Book Description

Idiot's Guides: Guitar Theory is music theory for guitar and other fretboard instruments. Beginning with very simple and clear explanations, the book defines notes, their names, relationships, and guitar tablature and then explains rhythm, keeping time, and strumming. The book then goes into depth on the major scale and the four basic chords, to make guitar theory very clear and keep it easy, before going into all the chords and scales. The last part of the book covers playing solo and with others. There is more than an hour of listen- and follow-along audio files online with all of the music in the book and more.

Table of Contents

  1. Cover
  2. Title Page
  3. Copyright Page
  4. Dedication
  5. Introduction
  6. Part 1: Turning Tones into Notes
    1. 1 Defining Guitar Theory
      1. What Guitar Theory Is … and Is Not
        1. Guitar Theory Isn’t Separate from Music Theory
        2. Guitar Theory Isn’t the Antithesis of Creativity
        3. Guitar Theory Isn’t Magic
        4. Guitar Theory Isn’t Just for Lead Guitar Players
        5. Guitar Theory Isn’t Just for Guitars
        6. Guitar Theory Isn’t Hard
      2. Putting Theory to Practice
    2. 2 Naming Notes
      1. Starting with a Point of Reference
      2. Making a Map
        1. Marking the Map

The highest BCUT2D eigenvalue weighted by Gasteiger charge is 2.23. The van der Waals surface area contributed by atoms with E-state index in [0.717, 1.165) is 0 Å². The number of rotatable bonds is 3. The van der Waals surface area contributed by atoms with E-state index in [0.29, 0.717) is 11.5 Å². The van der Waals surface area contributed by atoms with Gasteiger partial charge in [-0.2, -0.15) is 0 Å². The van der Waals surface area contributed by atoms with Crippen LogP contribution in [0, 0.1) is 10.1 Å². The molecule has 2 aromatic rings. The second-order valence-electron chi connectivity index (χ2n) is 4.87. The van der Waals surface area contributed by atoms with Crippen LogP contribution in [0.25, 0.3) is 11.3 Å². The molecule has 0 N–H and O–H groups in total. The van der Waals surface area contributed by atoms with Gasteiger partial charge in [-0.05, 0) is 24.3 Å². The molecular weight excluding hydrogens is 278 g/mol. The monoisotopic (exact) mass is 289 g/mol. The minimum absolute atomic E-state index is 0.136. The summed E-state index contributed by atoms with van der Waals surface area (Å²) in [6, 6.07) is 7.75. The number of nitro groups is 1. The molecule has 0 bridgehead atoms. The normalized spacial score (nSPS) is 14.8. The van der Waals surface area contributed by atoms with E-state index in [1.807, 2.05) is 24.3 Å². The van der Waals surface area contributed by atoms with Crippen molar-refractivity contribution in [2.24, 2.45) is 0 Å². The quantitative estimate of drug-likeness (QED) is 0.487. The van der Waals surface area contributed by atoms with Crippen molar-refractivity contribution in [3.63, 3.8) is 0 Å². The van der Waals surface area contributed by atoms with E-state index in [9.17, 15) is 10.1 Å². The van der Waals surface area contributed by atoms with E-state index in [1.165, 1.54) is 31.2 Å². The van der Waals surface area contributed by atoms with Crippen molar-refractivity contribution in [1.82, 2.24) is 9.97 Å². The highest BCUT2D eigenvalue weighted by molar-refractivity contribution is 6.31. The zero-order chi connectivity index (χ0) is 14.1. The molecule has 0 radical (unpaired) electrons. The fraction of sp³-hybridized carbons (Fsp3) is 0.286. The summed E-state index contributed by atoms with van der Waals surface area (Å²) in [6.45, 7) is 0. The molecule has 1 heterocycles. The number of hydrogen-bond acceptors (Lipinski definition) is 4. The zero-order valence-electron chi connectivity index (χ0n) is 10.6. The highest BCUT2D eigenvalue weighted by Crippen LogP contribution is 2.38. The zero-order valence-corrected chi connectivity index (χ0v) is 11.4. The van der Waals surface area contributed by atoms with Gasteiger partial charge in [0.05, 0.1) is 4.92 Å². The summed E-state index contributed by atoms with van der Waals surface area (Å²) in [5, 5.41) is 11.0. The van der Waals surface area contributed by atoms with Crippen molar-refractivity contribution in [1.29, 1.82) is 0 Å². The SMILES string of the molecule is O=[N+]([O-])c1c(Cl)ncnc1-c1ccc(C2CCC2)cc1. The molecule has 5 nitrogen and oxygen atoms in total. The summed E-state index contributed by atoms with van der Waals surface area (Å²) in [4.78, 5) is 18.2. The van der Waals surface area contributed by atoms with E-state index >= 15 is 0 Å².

2. Adding Accidentals
      3. Finding Your Reference Points
        1. Finding Notes on the First Five Frets
        2. Choosing Other Reference Points
      4. Putting Theory to Practice
    3. 3 Reading Directions
      1. Chord Charts
        1. Xing Strings Out
        2. Setting a Barre
        3. Moving Up the Fretboard
      2. A Very Brief Guide to Music Notation
        1. Lines and Spaces
        2. The Notes of the Open Strings
      3. Checking Out Guitar Tablature
      4. Marking Time
      5. Tips on Reading Any Kind of Music
  7. Part 2: Turning Notes into Scales, Intervals, and Chords
    1. 4 The Major Scale
      1. What Is a Scale?
      2. Constructing the Major Scale
        1. Creating Specific Major Scales
        2. Understanding Key Signatures
        3. Key Signatures and the Guitar
      3. Playing the 12 Major Scales in Open Position
    2. 5 Sizing Up Intervals
      1. Giving Degrees to the Major Scale
      2. Turning Degrees into Intervals
      3. Finding Intervals on Your Fretboard
        1. Beware the B String
        2. Major and Minor Seconds
        3. Major and Minor Thirds
        4. Fourths
        5. Fifths: Perfect, Augmented, and Diminished
        6. Sixths and Minor Sixths
        7. Major Sevenths and Minor Sevenths
      4. Octaves
        1. Playing Octaves on the Guitar
        2. Octave Exercise
      5. Putting Theory to Practice
    3. 6 Two Kinds of Thirds Equals Four Basic Chords
      1. From Notes to Intervals to Chords
      2. Constructing Chords from the Major Scale
        1. Basic Open-Position Major Chords